'It has to connect' - Our judges on the Norfolk Day Drabble competition
- Credit: SUPPLIED / (Melissa Brown) STUART HELLINGSWORTH
The final deadline for the Norfolk Day Drabble writing competition is just around the corner.
And with just a few days left to enter, our judges have been sharing their tops tips as well as what they are looking for in a winning piece.
The free-to-enter competition, in association with the National Centre for Writing (NCW), is on the lookout for the best 100 words written on the theme of ‘A Norfolk Holiday’.
There are three categories to enter: Young writers (ages 5 – 10), older writers (ages 11 – 17), and adult writers (18 and over).
Alice Kent, communications director at the NCW, will be judging the adult writers’ category.
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Ms Kent has worked at Norwich University of the Arts and The Poetry Trust. She has an MA in European Journalism having studied in Denmark and the Netherlands. Her first short story, Len’s Whole Life, was published in the inaugural Words and Women anthology and she has previously been long-listed for the Grazia Baileys Women’s Prize for Fiction First Chapter.
She lives in Norwich with her partner, two young children, and a much-doted on cat named Mishka.
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She said: “I’ll be looking for writing that grabs the reader and stays in the mind long after reading the story. That might be through a really perceptive description, or perhaps a tiny detail that shows real observation and care in writing the story. It has to connect with the reader.
“I’ll also be interested in stories that convey something of Norfolk – that could be through setting, people, or history – but something that could only be set here in this county.
“I would say don’t worry initially about grammar or spelling. First, have fun with it and write instinctively what comes to mind. The refining can come later but at first, it often helps not to worry if it’s any good or not. Just write what feels most needed to be put down on paper, and then perhaps share it with someone else for a bit of feedback to see how it connects with a reader.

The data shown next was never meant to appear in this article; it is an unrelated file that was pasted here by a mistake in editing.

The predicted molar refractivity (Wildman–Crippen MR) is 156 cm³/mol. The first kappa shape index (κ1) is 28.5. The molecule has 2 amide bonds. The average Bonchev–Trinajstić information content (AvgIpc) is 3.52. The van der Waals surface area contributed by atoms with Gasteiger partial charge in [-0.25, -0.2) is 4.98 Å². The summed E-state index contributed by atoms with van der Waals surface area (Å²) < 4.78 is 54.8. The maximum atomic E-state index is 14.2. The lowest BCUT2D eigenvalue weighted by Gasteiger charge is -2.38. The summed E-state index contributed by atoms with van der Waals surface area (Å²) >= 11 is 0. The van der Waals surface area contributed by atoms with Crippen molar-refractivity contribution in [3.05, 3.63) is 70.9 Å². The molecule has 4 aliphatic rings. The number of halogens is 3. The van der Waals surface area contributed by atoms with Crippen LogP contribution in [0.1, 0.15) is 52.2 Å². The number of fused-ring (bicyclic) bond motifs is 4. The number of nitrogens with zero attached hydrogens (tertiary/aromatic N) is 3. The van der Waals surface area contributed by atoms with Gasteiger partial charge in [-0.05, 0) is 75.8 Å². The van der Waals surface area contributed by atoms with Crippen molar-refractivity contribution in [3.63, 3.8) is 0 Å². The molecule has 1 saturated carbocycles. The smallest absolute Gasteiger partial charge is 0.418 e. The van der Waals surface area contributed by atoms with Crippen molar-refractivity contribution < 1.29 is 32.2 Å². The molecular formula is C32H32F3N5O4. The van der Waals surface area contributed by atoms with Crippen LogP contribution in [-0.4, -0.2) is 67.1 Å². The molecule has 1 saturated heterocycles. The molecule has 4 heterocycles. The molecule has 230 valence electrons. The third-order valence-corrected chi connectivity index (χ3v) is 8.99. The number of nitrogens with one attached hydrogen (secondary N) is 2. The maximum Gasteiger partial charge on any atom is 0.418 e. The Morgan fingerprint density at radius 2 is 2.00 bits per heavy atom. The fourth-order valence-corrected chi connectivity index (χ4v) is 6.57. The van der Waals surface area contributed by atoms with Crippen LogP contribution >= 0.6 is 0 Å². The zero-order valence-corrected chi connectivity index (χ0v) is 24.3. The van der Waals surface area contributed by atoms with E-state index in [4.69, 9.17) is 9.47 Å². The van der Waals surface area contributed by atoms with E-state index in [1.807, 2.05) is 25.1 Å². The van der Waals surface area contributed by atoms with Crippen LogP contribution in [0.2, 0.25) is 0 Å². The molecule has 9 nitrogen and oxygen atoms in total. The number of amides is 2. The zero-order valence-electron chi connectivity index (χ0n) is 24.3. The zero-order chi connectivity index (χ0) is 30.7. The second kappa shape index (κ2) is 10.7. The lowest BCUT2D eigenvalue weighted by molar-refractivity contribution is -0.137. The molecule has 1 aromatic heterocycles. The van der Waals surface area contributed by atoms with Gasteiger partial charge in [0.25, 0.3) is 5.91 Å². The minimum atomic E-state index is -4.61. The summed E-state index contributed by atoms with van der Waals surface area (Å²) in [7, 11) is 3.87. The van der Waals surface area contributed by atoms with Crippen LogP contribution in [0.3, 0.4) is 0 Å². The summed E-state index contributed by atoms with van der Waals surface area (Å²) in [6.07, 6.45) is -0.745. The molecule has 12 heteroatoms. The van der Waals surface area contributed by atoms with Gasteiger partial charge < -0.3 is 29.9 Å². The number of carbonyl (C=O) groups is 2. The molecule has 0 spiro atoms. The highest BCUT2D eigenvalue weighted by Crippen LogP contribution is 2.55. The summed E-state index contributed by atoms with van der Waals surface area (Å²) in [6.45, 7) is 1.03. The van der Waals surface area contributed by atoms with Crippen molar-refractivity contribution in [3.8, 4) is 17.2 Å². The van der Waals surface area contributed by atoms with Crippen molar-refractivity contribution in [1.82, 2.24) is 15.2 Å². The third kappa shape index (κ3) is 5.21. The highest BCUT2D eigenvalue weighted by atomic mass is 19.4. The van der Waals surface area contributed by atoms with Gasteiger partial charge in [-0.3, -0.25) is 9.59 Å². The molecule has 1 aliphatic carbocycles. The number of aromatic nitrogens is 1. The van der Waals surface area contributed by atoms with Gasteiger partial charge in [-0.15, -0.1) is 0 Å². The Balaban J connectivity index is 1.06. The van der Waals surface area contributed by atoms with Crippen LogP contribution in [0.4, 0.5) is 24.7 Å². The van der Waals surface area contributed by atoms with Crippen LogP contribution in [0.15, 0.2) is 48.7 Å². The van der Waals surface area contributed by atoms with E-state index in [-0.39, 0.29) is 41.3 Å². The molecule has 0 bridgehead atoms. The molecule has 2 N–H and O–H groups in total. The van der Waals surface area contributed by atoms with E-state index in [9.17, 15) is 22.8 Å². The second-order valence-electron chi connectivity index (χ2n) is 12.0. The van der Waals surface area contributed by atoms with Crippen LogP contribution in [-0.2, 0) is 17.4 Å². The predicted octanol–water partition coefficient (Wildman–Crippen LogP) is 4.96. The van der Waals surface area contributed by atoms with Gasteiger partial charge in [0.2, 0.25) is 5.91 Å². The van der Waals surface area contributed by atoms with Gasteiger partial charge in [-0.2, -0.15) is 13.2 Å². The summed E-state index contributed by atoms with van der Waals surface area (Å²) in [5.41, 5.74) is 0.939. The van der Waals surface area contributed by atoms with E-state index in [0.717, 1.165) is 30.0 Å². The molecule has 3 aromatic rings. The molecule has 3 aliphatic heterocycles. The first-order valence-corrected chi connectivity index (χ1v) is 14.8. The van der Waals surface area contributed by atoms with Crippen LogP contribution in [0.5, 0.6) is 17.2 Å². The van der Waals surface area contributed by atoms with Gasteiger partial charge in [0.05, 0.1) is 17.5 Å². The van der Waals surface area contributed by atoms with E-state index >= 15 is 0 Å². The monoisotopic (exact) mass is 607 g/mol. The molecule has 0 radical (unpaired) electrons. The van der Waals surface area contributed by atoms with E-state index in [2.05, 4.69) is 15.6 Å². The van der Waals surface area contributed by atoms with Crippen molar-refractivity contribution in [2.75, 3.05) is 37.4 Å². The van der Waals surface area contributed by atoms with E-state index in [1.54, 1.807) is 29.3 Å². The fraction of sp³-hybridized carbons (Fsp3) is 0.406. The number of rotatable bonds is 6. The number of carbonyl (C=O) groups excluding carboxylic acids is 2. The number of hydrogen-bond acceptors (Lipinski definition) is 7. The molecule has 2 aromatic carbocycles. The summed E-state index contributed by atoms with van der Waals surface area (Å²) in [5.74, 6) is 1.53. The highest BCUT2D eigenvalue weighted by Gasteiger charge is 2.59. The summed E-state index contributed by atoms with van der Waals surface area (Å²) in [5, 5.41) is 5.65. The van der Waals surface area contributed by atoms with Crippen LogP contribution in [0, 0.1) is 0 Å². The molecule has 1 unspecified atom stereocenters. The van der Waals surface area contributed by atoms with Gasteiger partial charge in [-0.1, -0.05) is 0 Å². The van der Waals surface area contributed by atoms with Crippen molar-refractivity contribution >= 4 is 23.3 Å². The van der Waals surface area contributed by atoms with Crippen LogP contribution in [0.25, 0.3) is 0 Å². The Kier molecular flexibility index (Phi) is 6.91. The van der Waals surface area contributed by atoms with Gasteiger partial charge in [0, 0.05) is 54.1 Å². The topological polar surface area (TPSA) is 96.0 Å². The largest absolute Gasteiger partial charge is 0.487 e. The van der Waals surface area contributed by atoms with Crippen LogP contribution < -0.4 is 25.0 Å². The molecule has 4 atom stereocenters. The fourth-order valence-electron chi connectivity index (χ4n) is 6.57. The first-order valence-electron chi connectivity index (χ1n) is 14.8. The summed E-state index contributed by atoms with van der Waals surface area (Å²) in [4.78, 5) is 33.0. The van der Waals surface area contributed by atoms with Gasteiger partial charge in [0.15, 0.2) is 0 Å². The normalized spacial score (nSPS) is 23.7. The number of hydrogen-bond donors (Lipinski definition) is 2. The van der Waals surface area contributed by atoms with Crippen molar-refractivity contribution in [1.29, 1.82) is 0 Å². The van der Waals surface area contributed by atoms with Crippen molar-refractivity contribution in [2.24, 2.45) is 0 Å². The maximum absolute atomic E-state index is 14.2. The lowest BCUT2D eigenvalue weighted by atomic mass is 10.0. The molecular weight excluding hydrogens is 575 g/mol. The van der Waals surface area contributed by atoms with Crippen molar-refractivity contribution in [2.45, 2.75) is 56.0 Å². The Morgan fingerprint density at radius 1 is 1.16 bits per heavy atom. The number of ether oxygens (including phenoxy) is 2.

“The only difference between a writer and a non-writer is a writer writes – so get those words down and you become a writer. Enjoy it!”
Author Melissa Brown will be judging the older writers’ category.
Originating from Michigan, Miss Brown made her home in Norwich twenty years ago. In that time, she has contributed massively to education and the arts, working in the Millennium Library as well as teaching English and creative writing in the city.
She was a featured poet during the original Norwich: City of Stories event and was shortlisted for the IdeasTap Inspires programme.
Her novel, Becoming Death, started as a project for National Novel Writing Month, known by those who take part as nanowrimo, an annual international challenge that encourages entrants to write 50,000 words of a novel within a month.
Miss Brown said she owes her success to her grandmother who encouraged her to write and her supportive partner of ten years, Kris.
Describing what she is looking for in a winning entry, she said: “Successful entries will include realistic dialogue and characters. The more I can picture the characters in front of me, the better.
“Young people are the future of creativity and storytelling. I’m hoping to see something unusual but well-constructed on the page.”
And finally, Hayley Webster, a Year 5 teacher at Fakenham Junior School and author for both children and adults, will be judging the young writers’ category.
Her Teacup House series with Usborne, written as Hayley Scott, is about a family of toy rabbits that come to life. It has been nominated for various awards and used by the NUT in its diversity in children’s fiction programme.
Her most recent book, Luna Rae is Not Alone, is for nine to 12-year-olds and is about a girl who wants to be a baker-detective while trying to work out a family secret and keep some secrets of her own.
She said: “I'm looking for stories nobody else could have written. Writers with fresh voices who aren't afraid to break the rules and have fun with language.”
Author Elizabeth Haynes and the EDP's community life correspondent Donna-Louise Bishop will be involved in drawing up a shortlist for the judges.
Winners will be announced on July 27 and the winning entries will be published in the EDP.
How to enter:
- Use Google Docs to check the word count. Submissions must be 100 words exactly. Titles will not be included in the final word count.
- One entry per person, including collaborations.
- Participants retain rights to their submissions.
- Entries must be fictional and written in English.
- Participation is open to anyone from anywhere.
The final deadline for entries is 11.59pm GMT on Wednesday, July 7, 2021. Email submissions to email@example.com with the subject header ‘Norfolk Day Drabble Competition’. Include full name, age, and address.